They can experience anxiety and feel that others may suddenly die/disappear from their life. Children who are in care could have difficulty with their social development. If they do not have the opportunity to form a loving, trusting relationship with their parents then they could have difficulty forming trusting relationships with other people. Their own self value and self-worth could also be effected, feeling if their parents don’t want them then why anyone else would. Children do not have the capacity to completely understand all of the details of why they are in care but will feel the pain of rejection and in order to protect themselves could build up barriers, preventing them from interacting fully with their peers, teachers and care providers. Children who suffer with ongoing health issues development may not follow the expected pattern. If they have an issue which could result in lots of hospital appointments or days absent from school due to ill health not only can their academic achievement be adversely effected so can their emotional and social development.
If their health issue is also a physical disability it could prevent them from participating in sports and physically able events. They could find that they are not included in activities or invited to parties as they are unable to take part. This in turn could affect social skills and self-confidence. Children from different cultural backgrounds may develop at different rates and stages purely because the expectation of their culture is different. Some cultures view boys and girls differently and their expectations are according to gender could vary, there focus on areas of development and personal achievements to strive toward may differ to those that are in the UK’s expected pattern. The most significant factor that will affect development and prevent it from following the expected pattern is disability. Disability covers a multitude of issues including physical disability, sensory impairment (sight, hearing) or a developmental disorder such as autism.
If a child’s fine motor skills and gross motor skills are not developing they will have problems controlling a pencil, developing independence skills feeding themselves (holding a spoon), walking, running, jumping. Children who are different will struggle in their peer group whether it be because they physically can’t keep up or if they socially can’t keep up. Communication problems can create a barrier to forming friendships and social integration. Children with severe developmental disabilities such as autism will develop very differently to the expected pattern. The world could seem alien to them, language a mystery, everything could cause confusion. Children with sensory processing disorder can struggle to cope in their environment and find it very hard to tolerate various experiences. A lot depends on the severity of the disability and the support and facilities available to the child. A child born with Down Syndrome will have a care plan in place from birth, their development pattern already differentiating from their peer group, expectations adjusted to take account of the delays one would expect to see in a Downs baby.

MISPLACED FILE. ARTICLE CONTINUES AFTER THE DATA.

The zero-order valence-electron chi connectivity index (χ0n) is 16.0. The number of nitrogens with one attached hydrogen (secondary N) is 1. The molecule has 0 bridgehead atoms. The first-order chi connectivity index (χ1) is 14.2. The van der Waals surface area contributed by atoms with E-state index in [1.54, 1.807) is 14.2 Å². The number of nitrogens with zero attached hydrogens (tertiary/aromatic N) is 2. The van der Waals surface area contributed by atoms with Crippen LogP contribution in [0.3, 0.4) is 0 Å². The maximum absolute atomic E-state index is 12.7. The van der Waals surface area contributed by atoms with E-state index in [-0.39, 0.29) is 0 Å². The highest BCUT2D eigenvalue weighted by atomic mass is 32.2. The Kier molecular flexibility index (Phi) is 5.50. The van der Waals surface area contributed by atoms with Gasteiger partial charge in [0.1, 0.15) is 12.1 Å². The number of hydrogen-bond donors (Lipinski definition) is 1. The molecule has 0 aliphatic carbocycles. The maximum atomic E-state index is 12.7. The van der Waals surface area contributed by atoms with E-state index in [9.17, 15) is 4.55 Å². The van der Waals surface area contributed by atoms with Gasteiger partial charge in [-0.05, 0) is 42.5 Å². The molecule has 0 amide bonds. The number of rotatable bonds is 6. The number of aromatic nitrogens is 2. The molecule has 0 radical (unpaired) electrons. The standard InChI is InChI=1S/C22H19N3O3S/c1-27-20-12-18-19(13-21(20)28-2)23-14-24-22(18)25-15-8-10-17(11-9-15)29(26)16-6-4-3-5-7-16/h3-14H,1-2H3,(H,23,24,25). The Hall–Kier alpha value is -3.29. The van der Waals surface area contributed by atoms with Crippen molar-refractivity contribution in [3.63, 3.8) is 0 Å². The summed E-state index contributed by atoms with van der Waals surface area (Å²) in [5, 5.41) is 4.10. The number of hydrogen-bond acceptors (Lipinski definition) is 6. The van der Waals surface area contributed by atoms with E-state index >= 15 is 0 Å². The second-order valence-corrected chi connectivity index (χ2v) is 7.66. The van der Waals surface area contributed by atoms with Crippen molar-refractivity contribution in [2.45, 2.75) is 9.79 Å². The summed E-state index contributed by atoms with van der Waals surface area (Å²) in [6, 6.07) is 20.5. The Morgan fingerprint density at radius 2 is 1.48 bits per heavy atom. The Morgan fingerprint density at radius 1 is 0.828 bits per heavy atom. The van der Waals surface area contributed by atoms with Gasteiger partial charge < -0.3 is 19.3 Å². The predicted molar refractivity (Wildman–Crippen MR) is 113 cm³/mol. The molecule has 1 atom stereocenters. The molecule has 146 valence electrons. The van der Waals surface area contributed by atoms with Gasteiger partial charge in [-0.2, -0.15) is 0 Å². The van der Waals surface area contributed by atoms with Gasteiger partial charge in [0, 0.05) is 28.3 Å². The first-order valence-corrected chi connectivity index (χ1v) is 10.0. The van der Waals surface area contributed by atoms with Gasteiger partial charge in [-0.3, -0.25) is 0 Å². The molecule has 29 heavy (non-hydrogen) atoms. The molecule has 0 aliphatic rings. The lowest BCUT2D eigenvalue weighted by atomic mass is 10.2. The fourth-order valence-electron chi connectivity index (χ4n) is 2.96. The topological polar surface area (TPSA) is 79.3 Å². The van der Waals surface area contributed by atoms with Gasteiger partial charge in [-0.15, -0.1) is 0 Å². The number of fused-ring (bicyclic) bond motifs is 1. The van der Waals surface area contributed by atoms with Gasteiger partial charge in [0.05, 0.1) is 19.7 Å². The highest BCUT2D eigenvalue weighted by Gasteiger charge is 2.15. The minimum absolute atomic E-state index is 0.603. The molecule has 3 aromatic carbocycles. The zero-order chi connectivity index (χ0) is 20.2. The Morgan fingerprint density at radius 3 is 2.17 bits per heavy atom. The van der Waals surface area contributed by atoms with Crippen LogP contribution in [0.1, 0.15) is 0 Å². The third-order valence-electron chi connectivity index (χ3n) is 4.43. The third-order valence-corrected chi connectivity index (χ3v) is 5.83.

Children with medical conditions such as cerebral palsy, again diagnosed from birth, could have associated learning difficulties which will effect both physical and mental development, so their expected development plan will be adjusted to include in their areas of disability. Children born with autism may not receive a diagnosis until they reach school age. Although they may have always been slightly different to their peer group, left undetected and diagnosed the expectation would still be to follow the normal pattern. However, once diagnosed adjustments would be made taking in to account the triad of impairments and how the child autism impacts on their development. Their social skills may not develop as expected, they may not see the need to have friends or want to have friends. They may not understand role play, have appropriate communication skills. They may have sensory issues. These children are unique and they will develop at their own pace and in their own time.
3.4 Explain how different types of intervention can promote positive outcome for children and young people where development is not following the expected pattern.